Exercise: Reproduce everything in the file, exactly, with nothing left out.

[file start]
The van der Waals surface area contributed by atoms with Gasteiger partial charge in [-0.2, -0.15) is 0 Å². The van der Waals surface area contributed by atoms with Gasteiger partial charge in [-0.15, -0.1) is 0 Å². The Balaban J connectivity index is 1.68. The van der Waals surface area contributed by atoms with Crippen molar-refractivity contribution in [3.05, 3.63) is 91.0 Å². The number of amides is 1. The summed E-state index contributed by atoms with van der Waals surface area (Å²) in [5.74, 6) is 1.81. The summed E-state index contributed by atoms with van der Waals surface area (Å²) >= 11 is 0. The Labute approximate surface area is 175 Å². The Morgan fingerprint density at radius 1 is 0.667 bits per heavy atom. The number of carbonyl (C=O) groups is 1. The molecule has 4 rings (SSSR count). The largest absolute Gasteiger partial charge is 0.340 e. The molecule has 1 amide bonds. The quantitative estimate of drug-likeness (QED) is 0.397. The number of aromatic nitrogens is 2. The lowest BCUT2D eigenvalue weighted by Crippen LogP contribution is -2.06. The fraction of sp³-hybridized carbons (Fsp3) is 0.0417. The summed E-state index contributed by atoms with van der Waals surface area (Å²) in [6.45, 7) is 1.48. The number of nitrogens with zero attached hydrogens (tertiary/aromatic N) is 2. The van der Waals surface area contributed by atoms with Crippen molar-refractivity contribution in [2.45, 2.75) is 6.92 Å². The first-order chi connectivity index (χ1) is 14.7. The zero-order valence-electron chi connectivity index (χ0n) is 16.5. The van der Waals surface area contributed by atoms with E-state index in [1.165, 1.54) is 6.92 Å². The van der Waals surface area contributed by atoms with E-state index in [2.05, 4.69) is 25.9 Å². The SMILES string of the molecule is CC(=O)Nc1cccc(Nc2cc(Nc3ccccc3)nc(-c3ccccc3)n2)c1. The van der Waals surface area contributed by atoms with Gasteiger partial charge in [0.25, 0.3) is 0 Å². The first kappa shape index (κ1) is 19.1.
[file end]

The van der Waals surface area contributed by atoms with Gasteiger partial charge in [-0.2, -0.15) is 0 Å². The van der Waals surface area contributed by atoms with Gasteiger partial charge in [-0.15, -0.1) is 0 Å². The Balaban J connectivity index is 1.68. The van der Waals surface area contributed by atoms with Crippen molar-refractivity contribution in [3.05, 3.63) is 91.0 Å². The number of amides is 1. The summed E-state index contributed by atoms with van der Waals surface area (Å²) in [5.74, 6) is 1.81. The summed E-state index contributed by atoms with van der Waals surface area (Å²) >= 11 is 0. The Labute approximate surface area is 175 Å². The Morgan fingerprint density at radius 1 is 0.667 bits per heavy atom. The number of carbonyl (C=O) groups is 1. The molecule has 4 rings (SSSR count). The largest absolute Gasteiger partial charge is 0.340 e. The molecule has 1 amide bonds. The quantitative estimate of drug-likeness (QED) is 0.397. The number of aromatic nitrogens is 2. The lowest BCUT2D eigenvalue weighted by Crippen LogP contribution is -2.06. The fraction of sp³-hybridized carbons (Fsp3) is 0.0417. The summed E-state index contributed by atoms with van der Waals surface area (Å²) in [6.45, 7) is 1.48. The number of nitrogens with zero attached hydrogens (tertiary/aromatic N) is 2. The van der Waals surface area contributed by atoms with Crippen molar-refractivity contribution in [2.45, 2.75) is 6.92 Å². The first-order chi connectivity index (χ1) is 14.7. The zero-order valence-electron chi connectivity index (χ0n) is 16.5. The van der Waals surface area contributed by atoms with E-state index in [1.165, 1.54) is 6.92 Å². The van der Waals surface area contributed by atoms with E-state index in [2.05, 4.69) is 25.9 Å². The SMILES string of the molecule is CC(=O)Nc1cccc(Nc2cc(Nc3ccccc3)nc(-c3ccccc3)n2)c1. The van der Waals surface area contributed by atoms with Gasteiger partial charge in [0.25, 0.3) is 0 Å². The first kappa shape index (κ1) is 19.1.